Light bulbs are old tech. In 1879 Thomas A. Edison first publicly demonstrated the incandescent light bulb stating that ”We will make electricity so cheap that only the rich will burn candles.” The idea spread, and was improved upon but settled out into a stable industry fairly quick with things like the Edison medium standard light socket sticking with us to this day.

But times do change, and with the government mandating a phase out of commonly used incandescent bulbs its time for a little soul searching. The compact fluorescent bulb is the reigning king of the hill, but there are big drawbacks to this bulb including: containing mercury (and thus being hard to properly dispose of), not being dimmable, and being slow to warm up.

Enter the LED. The first practical visible spectrum LED dates back to 1962 developed by Nick Holonyak, Jr. Since the 60′s LED technology has been growing at an exponential rate, and because of this they are quickly becoming a real competitor in the field of low power lighting. How do they stack up to the competition though? For this test I picked up a couple of Cree Warm White LED 9.5 Watt (60 Watt equivalent) bulbs, and a Phillips LED 13 Watt soft white flood.


LED bulbs have dropped dramatically since their first introduction to the market, and this precipitous drop has resulted in a huge spread of price points in this field. One of the trail blazers in this field C. Crane offered its bulbs just a few short years ago in the $90-$100 per bulb range. The bulbs I purchaced were a fair bit cheaper than that, 12.97 for the Cree bulbs, and 19.97 for the Phillips spot bulb. (These were both purchased at Home Depot) So this rapid drop is good, but it still comes out to be quite expensive compared to CFL bulbs which at the same retailer are 2.97 for a 4 pack of 60 Watt equivalent bulbs, or about 75¢ each. Comparing that to the Cree bulb, well CFL seems to be the winner in economy, even when you take into account bulb life which ends up at about 52¢ per year of expected life on the Cree LED, vs only 8¢ per year of expected life on a CFL. Energy cost wise the LED does win, but not quite by a huge margin, the estimated energy cost of the Cree LED bulb being $1.14 per year, and the CFL being about $1.69 per year.


It might seem odd to compare bulbs on features, but there are a few key ones that get my goat.

  • Dimmable Both of the kinds of bulbs I purchased can be used on a regular dimmer switch. This is not specifically true of all LED bulbs, and there are dimmable CFL bulbs, but dimmable LED bulbs seem to be the norm in their category, where dimmable CFL bulbs seem to be a speciality item.
  • Instant on While CFL bulbs have made big strides in this area, it seems to be a crapshoot how long a bulb you buy takes to warm up. This isn’t a huge deal of course, but it is nice to have instant on in a situation where it is a room that you are constantly in and out of, or in a situation where you are using task lighting.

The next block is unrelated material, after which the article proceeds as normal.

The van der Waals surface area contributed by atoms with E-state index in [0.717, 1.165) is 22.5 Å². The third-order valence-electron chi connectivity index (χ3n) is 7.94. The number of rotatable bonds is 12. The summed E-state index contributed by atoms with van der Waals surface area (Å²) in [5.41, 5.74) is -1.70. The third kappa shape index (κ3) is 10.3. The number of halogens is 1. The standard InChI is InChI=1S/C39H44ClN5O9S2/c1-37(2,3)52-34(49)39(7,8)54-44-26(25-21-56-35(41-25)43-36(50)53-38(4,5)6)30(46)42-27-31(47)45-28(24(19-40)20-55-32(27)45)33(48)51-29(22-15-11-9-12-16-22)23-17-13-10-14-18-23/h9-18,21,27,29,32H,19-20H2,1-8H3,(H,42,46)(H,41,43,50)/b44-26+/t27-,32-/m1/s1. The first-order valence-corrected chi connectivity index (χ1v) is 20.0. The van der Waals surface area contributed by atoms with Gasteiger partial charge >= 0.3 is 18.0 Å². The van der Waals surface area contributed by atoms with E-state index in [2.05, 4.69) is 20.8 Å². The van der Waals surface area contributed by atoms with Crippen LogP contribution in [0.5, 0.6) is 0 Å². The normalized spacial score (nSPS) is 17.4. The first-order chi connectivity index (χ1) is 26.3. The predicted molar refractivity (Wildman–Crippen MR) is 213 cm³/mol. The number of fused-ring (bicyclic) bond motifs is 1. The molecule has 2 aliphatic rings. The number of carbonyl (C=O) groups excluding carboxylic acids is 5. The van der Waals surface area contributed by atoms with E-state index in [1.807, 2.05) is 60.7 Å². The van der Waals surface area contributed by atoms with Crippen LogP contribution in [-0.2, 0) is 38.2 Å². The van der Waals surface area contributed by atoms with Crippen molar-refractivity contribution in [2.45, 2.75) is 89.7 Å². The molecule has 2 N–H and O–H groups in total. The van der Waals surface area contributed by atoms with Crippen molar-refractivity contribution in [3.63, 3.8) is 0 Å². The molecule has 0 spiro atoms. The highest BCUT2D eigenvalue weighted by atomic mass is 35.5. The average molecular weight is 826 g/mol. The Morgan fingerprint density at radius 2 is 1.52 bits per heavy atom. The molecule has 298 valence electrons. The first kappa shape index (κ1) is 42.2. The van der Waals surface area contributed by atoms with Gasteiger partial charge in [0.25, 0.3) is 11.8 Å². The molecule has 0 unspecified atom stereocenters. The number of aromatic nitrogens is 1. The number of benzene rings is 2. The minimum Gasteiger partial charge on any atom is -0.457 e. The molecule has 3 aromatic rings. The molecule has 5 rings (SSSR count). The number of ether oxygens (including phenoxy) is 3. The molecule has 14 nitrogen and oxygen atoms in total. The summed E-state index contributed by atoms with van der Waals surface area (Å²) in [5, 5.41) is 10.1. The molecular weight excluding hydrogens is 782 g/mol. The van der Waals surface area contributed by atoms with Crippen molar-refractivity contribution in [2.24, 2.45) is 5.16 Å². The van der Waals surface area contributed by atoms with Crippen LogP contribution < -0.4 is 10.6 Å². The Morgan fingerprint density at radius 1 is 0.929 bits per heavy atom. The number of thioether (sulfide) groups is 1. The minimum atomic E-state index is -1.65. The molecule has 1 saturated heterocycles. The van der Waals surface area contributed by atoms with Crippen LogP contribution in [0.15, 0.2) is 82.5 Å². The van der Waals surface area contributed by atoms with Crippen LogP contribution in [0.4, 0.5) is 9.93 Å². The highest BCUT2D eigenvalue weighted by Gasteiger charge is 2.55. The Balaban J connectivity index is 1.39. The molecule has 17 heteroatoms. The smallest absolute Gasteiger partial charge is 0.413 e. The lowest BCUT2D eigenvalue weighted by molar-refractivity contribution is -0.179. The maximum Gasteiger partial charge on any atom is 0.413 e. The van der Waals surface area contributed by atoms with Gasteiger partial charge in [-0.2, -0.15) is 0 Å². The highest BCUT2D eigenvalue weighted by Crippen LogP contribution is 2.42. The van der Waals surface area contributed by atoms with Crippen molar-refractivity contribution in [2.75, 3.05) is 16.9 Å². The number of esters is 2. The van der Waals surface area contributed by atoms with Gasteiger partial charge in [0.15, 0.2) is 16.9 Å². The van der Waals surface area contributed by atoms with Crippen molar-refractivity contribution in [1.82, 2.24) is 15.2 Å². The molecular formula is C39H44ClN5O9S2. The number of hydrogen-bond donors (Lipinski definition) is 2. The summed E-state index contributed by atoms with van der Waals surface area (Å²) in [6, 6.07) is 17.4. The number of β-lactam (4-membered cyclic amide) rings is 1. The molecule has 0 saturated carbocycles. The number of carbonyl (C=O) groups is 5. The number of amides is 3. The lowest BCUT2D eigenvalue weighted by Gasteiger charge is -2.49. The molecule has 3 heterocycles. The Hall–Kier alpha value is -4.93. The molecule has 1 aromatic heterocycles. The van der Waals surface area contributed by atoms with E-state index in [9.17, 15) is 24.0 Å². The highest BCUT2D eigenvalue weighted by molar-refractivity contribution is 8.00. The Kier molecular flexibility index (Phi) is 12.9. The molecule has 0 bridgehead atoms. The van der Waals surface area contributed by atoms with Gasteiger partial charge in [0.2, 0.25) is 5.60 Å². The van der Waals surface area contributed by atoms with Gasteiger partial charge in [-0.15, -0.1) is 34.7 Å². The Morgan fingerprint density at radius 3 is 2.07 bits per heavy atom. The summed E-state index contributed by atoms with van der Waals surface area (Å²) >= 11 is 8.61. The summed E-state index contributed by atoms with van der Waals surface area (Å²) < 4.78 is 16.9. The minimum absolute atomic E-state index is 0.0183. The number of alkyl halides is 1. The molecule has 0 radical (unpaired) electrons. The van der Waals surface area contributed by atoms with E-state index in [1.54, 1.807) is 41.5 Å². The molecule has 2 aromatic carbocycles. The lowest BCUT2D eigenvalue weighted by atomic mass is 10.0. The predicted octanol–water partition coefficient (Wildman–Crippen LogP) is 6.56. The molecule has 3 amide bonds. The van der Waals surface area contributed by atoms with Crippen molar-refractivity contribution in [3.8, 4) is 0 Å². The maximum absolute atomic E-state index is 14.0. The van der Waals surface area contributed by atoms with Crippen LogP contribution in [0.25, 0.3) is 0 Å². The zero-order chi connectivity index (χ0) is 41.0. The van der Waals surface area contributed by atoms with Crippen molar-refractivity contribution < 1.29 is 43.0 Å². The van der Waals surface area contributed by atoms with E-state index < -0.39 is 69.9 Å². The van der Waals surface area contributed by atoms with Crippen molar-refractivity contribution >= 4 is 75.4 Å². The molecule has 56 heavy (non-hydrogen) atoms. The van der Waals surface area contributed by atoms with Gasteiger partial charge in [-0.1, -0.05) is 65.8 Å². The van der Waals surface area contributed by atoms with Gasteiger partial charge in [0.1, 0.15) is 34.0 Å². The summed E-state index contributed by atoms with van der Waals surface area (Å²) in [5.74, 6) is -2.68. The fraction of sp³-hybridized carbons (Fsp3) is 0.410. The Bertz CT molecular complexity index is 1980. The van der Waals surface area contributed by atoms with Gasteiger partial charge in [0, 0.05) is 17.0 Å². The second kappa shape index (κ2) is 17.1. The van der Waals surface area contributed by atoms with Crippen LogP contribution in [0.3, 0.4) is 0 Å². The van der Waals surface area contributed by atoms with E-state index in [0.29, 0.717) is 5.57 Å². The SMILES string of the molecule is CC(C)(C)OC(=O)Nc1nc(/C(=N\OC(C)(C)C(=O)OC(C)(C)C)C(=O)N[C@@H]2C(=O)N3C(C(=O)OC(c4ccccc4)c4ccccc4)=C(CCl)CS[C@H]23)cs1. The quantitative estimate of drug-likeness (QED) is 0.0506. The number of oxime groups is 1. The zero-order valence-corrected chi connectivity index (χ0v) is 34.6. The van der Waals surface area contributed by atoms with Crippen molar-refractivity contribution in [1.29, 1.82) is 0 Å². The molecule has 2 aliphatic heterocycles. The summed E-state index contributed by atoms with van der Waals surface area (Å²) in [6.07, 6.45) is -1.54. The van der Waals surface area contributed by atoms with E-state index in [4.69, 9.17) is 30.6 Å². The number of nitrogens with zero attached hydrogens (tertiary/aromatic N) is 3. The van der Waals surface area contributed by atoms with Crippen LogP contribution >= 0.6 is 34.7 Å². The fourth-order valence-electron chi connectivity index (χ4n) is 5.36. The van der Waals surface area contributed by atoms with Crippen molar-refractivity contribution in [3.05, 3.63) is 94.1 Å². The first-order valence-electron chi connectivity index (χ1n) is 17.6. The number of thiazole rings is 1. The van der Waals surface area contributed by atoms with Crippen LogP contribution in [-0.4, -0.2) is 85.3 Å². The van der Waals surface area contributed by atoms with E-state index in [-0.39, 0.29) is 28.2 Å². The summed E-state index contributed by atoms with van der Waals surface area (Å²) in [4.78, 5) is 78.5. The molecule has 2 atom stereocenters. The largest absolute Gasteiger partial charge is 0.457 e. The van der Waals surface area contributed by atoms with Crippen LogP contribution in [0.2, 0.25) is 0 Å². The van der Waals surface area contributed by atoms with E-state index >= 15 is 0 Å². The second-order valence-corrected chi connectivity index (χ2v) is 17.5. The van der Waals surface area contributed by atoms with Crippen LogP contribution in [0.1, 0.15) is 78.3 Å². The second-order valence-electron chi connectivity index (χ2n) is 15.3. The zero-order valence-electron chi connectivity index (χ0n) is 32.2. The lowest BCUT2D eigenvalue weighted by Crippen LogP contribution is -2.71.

• No Heavy Metals Normal CFLs have lead and mercury in them, the LED bulbs do not. This is a big deal when you go to replace them, many CFLs now go to a landfill which is less than desirable, and even where facilities do exist extracting the Pb and Hg take energy.
  • Quieter CFL’s have a quiet buzz to them. It’s not that loud and only can really be heard when your head is close to the bulb in a quiet room. LED’s though seem to be quieter, letting out only a very quiet high pitched noise that I had to put my ear about 6 inches away from the bulb to hear.

Downsides & Things to Watch for

There are a few limits to LED bulbs that are also worth considering:

  • Availability & Selection While LED bulbs are getting distributed wider and wider they are not available everywhere yet and where they are, they may not be available in the size or base your looking for. As examples, I know that if I went to the market down the street I would only have incandescents and CFLs to choose from, and I have yet to find a LED 3 way bulb anywhere.
  • Light output Right now the sweet spot for LED bulbs is moving from 40 Watt to 60 Watt equivalent bulbs, this is a good thing and just a few short years ago many of the bulbs were less powerful than that. Most of the options for bulbs above 60 Watt equivalent seem to be spot bulbs.
  • Rapid Evolution Right now we seem to be at an inflection point in the market. Government regulations are spurring on the energy efficient lighting market, and while things are much better then they used to be, I might expect to see brighter (literally and figuratively) things out of LED in the near future, costs will go down, and options will open up.

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